Thursday, January 5, 2012

Surviving painful neck spasms

I don't know if any of you have gone through this but I recently have been experiencing an onset of horrible neck spasms that include my trapezius, sternocleidomastroid and scalene muscles. It's a horrible experience to have to go through and I'm pretty convinced it's from a pulled tendon/ligament because it has taken me through the Christmas break and refuses to let up even a little bit. I've been using muscular rub, two different kinds of cervical collars, taking cyclobenzaprine as a muscle relaxant and diclofenac to reduce swelling. I've been to the doctor and she has advised me not to massage the area or see a massage therapist because rubbing the strained muscle will only cause it to spasm harder. So seeing as nothing is helping, I decided I would cover the ways to prevent muscle strains from happening, specifically in your neck because they take up to 6 months to get rid of and are extremely debilitating.

People who sleep on their stomachs, including myself, are very prone to this kind of a strain because in order to lay that way you must turn your head an extreme amount, this is also an injury common to those who have been in a car wreck. However, it can just happen on its own, during a workout, afterwards, or maybe during a brisk turn of the head because something caught your attention. Using a pillow that's too flat or thick can cause this type of strain but so can being around an air conditioner or an open window (in my case, I was outside on the rooftop patio on a chilly day after a work out when I felt the pull). If this happens to you, you can expect pain, stiffness, loss of range of motion, feeling like there is a hard bulge in your neck and numbness (because the sprain and spasms can pull on your blood vessels and nerves). My doctor suggested not working out again until the spasm is gone completely because you can end up tearing ligaments. Alternating ice or moist heat is said to make the pain go away, but it really only relieves the outside layers (such as your skin) and the pain will quickly return. Even taking oral medication hasn't proven too successful, aside from making me drowsy and forcing me to fall asleep and forget about the pain. The most practical improvement has been while wearing my neck collar because it supports my head and the muscles in my neck and back don't have to work to hold it up (they do this without you willing them to).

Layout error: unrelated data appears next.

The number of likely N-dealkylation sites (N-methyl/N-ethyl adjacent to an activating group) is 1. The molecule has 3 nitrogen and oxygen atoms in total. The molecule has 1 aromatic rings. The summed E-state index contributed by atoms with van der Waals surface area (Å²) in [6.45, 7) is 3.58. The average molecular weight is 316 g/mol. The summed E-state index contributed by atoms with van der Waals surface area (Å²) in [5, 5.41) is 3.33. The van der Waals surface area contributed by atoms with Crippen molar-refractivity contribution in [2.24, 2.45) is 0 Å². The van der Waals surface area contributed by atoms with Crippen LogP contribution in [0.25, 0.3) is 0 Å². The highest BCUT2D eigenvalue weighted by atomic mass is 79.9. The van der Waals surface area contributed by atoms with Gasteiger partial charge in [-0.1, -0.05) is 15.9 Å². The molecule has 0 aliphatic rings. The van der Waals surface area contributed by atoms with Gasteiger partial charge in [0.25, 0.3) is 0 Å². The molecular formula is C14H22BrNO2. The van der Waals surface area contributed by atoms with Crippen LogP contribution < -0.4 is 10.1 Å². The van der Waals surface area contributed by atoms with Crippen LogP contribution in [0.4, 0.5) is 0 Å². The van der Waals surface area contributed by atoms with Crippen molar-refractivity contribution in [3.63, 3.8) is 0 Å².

It's important to do a series of neck stretches whether you're sitting at a computer all day hunched over or going to the gym.

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